In Chile last month, Bush was met by thousands of protesters; 15,000 people by some accounts. The opposition decried past, present and possible future wounds by the United States. They marched. They wore signs. A few even burned a U.S. flag.
Americans should not scratch their heads in dismay like they did after the Sept. 11 terrorist attacks.
An almost infant-like naivete surrounded the country then as people asked: "Why do they hate us so much?"
The answer is that most of the world doesn't hate the American people. They hate our foreign policies. Especially ones that inflict harm on other countries, sometimes unwittingly. Americans are shielded from understanding because we tend to focus on how the world gobbles up American pop culture.
The more complicated nature of foreign policy is less tidy than Brittany Spears or J Lo. An accounting of U.S. dealings with Latin America gives ample evidence why some fear and protest American involvement on Latin soil.
Take Chile. In 1973, a military coup overthrew elected President Salvador Allende. Guess who backed the coup? The United States.
The man the United States helped to power, Gen. Augusto Pinochet, was responsible for thousands of people disappearing, tortures and other human rights violations.
Last year, Secretary of State Colin Powell apologized. Powell called the time period, "not a part of American history we are proud of."
The same could be said for U.S.-backing of guerrilla troops that killed thousands in Guatemala.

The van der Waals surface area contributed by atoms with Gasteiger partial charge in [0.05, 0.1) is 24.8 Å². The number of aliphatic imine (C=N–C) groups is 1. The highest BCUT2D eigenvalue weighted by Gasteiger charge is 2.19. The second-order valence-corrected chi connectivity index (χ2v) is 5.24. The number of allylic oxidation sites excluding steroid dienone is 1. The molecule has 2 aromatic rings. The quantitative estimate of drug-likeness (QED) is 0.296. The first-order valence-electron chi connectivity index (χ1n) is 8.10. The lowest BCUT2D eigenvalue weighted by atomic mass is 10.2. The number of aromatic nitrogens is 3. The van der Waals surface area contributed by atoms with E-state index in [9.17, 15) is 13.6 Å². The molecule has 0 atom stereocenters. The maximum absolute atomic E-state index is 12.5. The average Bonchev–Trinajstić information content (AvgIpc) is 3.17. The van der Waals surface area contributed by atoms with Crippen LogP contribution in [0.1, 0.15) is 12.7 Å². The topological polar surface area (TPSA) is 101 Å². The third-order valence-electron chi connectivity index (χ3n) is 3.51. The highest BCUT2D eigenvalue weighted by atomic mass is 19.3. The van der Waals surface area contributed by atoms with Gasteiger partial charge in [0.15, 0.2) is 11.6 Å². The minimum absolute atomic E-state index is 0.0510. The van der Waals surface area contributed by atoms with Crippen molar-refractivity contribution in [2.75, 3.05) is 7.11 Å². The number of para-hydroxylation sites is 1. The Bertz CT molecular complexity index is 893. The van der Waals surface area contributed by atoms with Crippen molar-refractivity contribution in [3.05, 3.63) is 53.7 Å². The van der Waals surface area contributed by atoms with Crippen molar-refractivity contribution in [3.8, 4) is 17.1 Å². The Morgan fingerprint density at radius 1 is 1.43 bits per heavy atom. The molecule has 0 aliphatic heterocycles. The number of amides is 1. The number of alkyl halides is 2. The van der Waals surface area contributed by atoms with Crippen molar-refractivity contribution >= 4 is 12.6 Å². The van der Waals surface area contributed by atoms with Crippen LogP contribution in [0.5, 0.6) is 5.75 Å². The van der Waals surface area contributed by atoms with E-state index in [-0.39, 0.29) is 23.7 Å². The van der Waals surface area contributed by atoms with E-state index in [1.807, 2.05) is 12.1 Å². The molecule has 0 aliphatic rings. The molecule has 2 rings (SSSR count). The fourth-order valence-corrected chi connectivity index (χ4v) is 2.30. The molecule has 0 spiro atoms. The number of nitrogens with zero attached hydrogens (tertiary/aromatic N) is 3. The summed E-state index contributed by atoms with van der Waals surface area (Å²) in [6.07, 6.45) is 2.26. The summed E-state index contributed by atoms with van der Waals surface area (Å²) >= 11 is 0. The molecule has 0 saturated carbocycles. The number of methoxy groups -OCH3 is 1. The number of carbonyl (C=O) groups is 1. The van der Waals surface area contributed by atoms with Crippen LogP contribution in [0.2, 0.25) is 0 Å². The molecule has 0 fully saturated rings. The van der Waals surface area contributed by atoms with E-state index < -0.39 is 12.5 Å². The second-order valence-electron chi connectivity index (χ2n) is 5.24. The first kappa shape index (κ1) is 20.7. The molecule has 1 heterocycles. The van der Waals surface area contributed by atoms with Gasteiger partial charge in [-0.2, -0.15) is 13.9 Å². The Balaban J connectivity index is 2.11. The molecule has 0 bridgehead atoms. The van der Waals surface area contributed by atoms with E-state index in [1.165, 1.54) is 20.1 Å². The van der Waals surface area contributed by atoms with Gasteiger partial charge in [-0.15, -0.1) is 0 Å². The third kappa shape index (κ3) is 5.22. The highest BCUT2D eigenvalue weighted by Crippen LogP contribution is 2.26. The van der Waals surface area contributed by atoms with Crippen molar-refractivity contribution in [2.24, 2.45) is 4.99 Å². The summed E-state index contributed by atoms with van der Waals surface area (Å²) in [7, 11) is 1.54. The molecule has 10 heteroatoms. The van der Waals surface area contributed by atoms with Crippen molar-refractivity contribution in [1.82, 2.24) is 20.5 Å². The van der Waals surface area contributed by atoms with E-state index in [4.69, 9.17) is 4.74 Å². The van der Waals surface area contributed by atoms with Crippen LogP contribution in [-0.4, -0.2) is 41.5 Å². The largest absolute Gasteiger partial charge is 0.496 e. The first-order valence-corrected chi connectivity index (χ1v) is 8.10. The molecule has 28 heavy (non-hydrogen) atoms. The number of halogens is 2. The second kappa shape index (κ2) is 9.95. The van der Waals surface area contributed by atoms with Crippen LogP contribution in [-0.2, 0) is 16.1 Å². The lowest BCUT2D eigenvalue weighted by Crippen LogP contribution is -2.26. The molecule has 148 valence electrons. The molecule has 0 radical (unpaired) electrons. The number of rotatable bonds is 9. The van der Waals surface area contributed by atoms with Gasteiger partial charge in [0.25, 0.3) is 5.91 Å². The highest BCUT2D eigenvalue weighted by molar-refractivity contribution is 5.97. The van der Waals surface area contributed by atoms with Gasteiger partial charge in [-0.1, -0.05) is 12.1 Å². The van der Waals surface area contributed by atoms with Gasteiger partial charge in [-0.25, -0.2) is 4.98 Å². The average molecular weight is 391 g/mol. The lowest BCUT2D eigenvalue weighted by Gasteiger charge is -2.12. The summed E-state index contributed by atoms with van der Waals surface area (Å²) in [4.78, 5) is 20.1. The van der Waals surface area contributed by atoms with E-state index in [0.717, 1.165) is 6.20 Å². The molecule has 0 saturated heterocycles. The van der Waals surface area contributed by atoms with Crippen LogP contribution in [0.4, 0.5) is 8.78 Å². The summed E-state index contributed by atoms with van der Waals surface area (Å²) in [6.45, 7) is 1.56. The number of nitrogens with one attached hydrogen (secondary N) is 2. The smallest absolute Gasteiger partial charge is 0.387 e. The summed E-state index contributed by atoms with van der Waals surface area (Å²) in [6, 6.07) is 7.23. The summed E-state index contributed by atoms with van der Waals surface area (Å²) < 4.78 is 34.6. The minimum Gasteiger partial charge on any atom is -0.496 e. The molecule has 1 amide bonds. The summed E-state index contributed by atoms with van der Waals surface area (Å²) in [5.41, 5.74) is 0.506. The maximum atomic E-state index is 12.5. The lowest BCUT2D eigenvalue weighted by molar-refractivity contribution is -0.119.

Pick a Latin country and there are similar stories.
Current politics cause rifts as well. The general population in Mexico was largely opposed to Bush's re-election. Mostly, they were showing opposition to the war in Iraq. Dissatisfaction with NAFTA is another reason. NAFTA is not the economic savior for Mexico once promised.
A new report by the advocacy group Washington Office on Latin America details more rationale for the anti-American dissent brewing in Latin America.
The report, "Drugs and Democracy in Latin America: The Impact of U.S. Policy," details the effects in Bolivia, Colombia, Ecuador, Mexico, Peru and the Caribbean.
The idea of the American drug policy was to cut the supply of the drugs into the United States, driving prices up. One strategy was to fumigate coca crops.
But the poor farmers and indigenous people who grew the crops and make the least money off the drug trade, were the inadvertent targets. They lost their means of livelihood.
Meanwhile, corrupt Latin military leaders, often implementing the U.S. policies, go on their merry way. The crops shift to being grown elsewhere.
Twenty-five years and more than $25 billion later, cocaine and heroin streams entering the United States are as strong as ever, the report says. And costs for the drugs are at all-time lows.
The critics aren't opposed to reducing drug use. Just as rational critics in Latin America are not opposed to all trade agreements. But make sure U.S. policies are helping. And not simply incubating new problems.
In the meantime, Americans need to continue learning about the less-than-desirable outcomes to our policies.
Far too often Americans dismiss criticism from foreign sources with a patriotic, red, white and blue zeal. Other countries are just jealous of our wealth and military strength, goes the simplistic thinking.
Sept. 11, 2001, should have mercilessly pounded this truth into Americans: Understanding how the rest of the world views our country is important.
Military strength is no excuse for ignorance about the broad impact of our foreign policies; the good and the bad results.
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